ESB has said it is inevitable that there will be homes and businesses without power tonight and into tomorrow as a result of Storm Brendan, which has brought gusts of over 130km/h to parts of the country.
There has been widespread power cuts, downed trees and localised flooding across the country as the storm passed over the country during the day.
The damage is mainly due to fallen trees on overhead lines because of the high winds.
A Status Orange wind warning remained in place until midnight for counties Donegal, Galway, Leitrim, Mayo and Sligo, with Met Éireann warning of a significant risk of coastal flooding.
While electricity has been restored in many western areas, more homes and businesses were hit as the storm moved east.
ESB says that 9,000 customers were without power, down from 30,000 at 6pm.
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ESB's head of project delivery Derek Hynes had earlier said the majority of those affected were in the southeastern counties of Wicklow, Wexford and Waterford.
Speaking on RTÉ's Six One, he said a number of customers in the northwest also remain without power.
The main areas still affected by power outages are Enniscorthy, Arklow, Clonmel, Sligo and Leitrim.
Power outages peaked at 2pm this afternoon, when around 50,000 were without power, while over the last 12 hours power has been restored to around 100,000 homes and businesses as the storm tracked across the country.
A large number of overhead line crews have been deployed in the southeast since late afternoon. Crews are also being deployed now in the northwest, he added.
Salthill Promenade in Galway remains closed, after flooding during this evening's high tide.
City Council officials say the main section, from Blackrock to Seapoint, should reopen by tomorrow morning.
It is thought it will take a little longer for flooding to subside on the adjacent Seapoint Promenade and traffic will be diverted until later tomorrow.
Wind gusts picked up through the morning, with 135km/h recorded at Roche's Point in Cork. Wind speeds of over 100km/h were also recorded in Kerry and Mayo.
Irish Ferries cancelled its 8.45am and 8.45pm sailings between Rosslare and Pembroke, while the 2.45pm Pembroke to Rosslare ferry was been cancelled.
Stena Line cancelled a number of its services between Rosslare and Fishguard and passengers on all routes should check the Stena Line website for sailing updates. The maiden voyage of Stena's new ferry, the Estrid, was delayed for two hours today because of Storm Brendan.
The ship, described as among the most modern in the world, docked in Dublin today at 3.20pm on its first sailing from Holyhead.
Six Aer Lingus flights to and from Shannon were cancelled this morning. Flights to and from Edinburgh, Birmingham and London Heathrow were affected.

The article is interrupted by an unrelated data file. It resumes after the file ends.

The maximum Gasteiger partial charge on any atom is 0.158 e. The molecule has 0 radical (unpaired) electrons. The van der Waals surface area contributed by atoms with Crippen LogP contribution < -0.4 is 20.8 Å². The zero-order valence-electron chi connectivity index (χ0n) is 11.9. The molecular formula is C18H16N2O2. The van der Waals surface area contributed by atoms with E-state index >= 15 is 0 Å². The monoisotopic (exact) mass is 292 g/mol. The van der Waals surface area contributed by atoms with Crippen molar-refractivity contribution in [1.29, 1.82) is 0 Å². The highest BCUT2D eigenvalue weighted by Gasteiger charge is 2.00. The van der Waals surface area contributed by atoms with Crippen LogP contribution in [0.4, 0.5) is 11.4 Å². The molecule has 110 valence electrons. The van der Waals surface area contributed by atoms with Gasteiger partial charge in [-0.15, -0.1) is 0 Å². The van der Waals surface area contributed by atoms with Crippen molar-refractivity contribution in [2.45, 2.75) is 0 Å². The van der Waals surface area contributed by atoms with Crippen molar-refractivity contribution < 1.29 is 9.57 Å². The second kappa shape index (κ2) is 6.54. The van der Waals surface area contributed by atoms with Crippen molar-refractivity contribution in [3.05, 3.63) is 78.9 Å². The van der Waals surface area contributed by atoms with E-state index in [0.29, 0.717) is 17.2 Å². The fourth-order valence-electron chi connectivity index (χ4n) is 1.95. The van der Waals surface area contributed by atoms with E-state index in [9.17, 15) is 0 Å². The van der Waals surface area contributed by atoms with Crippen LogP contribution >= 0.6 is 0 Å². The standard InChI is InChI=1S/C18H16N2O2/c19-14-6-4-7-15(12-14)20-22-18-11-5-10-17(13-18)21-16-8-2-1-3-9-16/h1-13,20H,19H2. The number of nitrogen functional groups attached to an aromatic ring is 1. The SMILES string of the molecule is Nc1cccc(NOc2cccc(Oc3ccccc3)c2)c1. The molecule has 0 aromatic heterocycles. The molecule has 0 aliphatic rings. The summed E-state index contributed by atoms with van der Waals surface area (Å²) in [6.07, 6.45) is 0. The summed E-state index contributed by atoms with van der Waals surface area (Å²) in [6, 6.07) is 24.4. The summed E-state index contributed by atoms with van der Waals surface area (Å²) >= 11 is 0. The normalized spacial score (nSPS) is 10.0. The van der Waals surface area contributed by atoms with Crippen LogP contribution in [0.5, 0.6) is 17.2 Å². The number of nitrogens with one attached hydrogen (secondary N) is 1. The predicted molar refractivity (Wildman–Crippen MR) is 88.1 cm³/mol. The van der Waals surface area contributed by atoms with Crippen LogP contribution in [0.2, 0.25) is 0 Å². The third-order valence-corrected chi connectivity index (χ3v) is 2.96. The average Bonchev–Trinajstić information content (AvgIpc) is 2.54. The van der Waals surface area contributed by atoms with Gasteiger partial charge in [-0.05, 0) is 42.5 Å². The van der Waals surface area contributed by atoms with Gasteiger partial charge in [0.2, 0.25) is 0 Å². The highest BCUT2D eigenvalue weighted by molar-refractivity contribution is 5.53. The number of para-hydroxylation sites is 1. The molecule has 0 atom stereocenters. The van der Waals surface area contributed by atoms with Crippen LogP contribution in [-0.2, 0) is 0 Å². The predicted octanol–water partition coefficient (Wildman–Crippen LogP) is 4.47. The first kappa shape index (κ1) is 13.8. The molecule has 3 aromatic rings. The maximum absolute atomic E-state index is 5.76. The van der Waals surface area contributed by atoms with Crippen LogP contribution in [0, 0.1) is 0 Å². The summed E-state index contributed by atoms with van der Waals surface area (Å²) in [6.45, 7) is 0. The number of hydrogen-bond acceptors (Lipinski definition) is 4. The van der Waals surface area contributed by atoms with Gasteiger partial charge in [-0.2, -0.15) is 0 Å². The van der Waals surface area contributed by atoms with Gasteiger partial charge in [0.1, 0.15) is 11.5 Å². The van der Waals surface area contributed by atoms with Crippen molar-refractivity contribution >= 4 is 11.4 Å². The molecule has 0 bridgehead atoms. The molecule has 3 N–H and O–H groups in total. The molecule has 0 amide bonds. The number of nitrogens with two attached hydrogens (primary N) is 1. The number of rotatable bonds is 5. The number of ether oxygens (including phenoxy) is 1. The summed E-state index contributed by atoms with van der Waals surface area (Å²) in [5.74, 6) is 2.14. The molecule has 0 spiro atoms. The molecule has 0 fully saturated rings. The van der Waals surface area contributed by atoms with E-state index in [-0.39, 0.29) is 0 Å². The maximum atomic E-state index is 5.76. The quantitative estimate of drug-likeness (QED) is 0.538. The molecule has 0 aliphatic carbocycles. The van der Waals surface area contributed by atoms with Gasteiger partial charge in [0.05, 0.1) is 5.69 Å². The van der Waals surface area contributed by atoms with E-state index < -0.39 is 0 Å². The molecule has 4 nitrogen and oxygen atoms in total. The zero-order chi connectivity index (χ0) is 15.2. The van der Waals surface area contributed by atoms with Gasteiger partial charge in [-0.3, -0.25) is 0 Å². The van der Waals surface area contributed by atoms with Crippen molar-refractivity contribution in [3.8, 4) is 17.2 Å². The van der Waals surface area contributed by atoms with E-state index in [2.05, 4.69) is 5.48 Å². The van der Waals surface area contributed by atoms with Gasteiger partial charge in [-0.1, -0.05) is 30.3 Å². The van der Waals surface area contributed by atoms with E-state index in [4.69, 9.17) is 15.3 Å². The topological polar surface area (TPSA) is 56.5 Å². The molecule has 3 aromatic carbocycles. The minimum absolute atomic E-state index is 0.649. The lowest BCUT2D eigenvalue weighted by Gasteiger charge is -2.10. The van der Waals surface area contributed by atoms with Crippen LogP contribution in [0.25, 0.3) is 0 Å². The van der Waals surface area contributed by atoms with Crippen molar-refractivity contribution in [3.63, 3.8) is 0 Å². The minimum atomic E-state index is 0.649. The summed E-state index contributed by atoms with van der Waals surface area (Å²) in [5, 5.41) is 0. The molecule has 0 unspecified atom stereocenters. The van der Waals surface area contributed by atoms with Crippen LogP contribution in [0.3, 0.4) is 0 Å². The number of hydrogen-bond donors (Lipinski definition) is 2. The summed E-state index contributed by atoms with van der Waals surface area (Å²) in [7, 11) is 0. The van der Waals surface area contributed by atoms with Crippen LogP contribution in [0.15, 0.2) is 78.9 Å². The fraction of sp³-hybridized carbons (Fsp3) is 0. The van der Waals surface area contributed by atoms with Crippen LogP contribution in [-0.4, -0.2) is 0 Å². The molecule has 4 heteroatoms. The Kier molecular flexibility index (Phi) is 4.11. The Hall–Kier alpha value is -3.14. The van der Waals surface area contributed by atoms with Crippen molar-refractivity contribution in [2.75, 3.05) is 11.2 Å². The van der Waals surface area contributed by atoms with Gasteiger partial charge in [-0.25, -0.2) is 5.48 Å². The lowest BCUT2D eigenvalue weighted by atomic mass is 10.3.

Two Ryanair flights, from Manchester and London Stansted, were diverted from Shannon to Cork.
Bus Éireann said that due to the ferry cancellations all its Expressway Eurolines 890 services were cancelled.
Due to #StormBrendan sailings between Rosslare & Pembroke have been cancelled, therefore, all our Expressway Eurolines 890 services have been cancelled.— Bus Éireann (@Buseireann) January 13, 2020
Customers who have purchased tickets for this evenings departures should contact firstname.lastname@example.org
The Road Safety Authority urged pedestrians and cyclists to delay or cancel trips while the wind warnings are in place.
The Irish Coast Guard service advised people to stay away from exposed areas. A Status Red Marine Warning was in place earlier today but that has since been downgraded to a Status Orange gale warning.
Storm Brendan also affected ferry services to Donegal's offshore islands. There were no ferries running to Toraigh today due to the weather.
The Arranmore Red Ferry sailed to the island with a van-load of supplies at 8.30am and crew have been monitoring the situation since.
The other service to the island, the Arranmore Fast Ferry, did not run this morning and the situation is being monitored on an on-going basis.
Meanwhile because of the red marine alert, schools on Árainn Mhór did not open today. Many of the students attending the secondary school on the island travel by ferry from the mainland.
Reporting Pat McGrath and Eileen Magnier
Advice for staying safe during storms
- Monitor Met Éireann forecasts for your area, as well as your local authority website
- Be aware of weather conditions and heed safety warnings
- Keep your Eircode to hand as it is helpful in times of emergency
- Very strong winds could make driving conditions hazardous, especially for cyclists, pedestrians, motorcyclists and high-sided vehicles
- Check vehicle tyres and turn lights on
- Do not drive through any flooded areas - be particularly vigilant near bridges and rivers
- If trees fall, electricity lines will come down. If a tree is down be careful as live wires could be there too
- Stay away from the edge of coastal areas, as well as cliffs, harbours, marinas, piers, rivers, lakes and breakwaters
- Power cuts are possible - charge phones and powerbanks, and check batteries in torches
- If power goes, use LED candles, not real ones
- Have your Meter Point Reference Number (MPRN) to hand when contacting ESB Networks. The MPRN starts with the digits 10 and is shown on the bill from your electricity supplier
- Check for any loose roof tiles and put away or tie down any loose items in gardens
- Clear loose debris from gutters and drains to avoid blockages. Trim any bushes or small trees that could cause damage
- Know where to switch off electricity, gas and water supplies
- Check on isolated or vulnerable neighbours and family members
Useful resources and contact numbers
Road Safety Authority Tel: 096 25800 / Lo-Call: 1890 40 60 40
ESB - To report an outage Tel: 1850 372 999 / 021 2382410
Gas Networks Ireland - Tel: 1850 20 50 50
Irish Water supply - Tel: 1850 278 278 / 01 7072828
In an emergency dial 999 or 112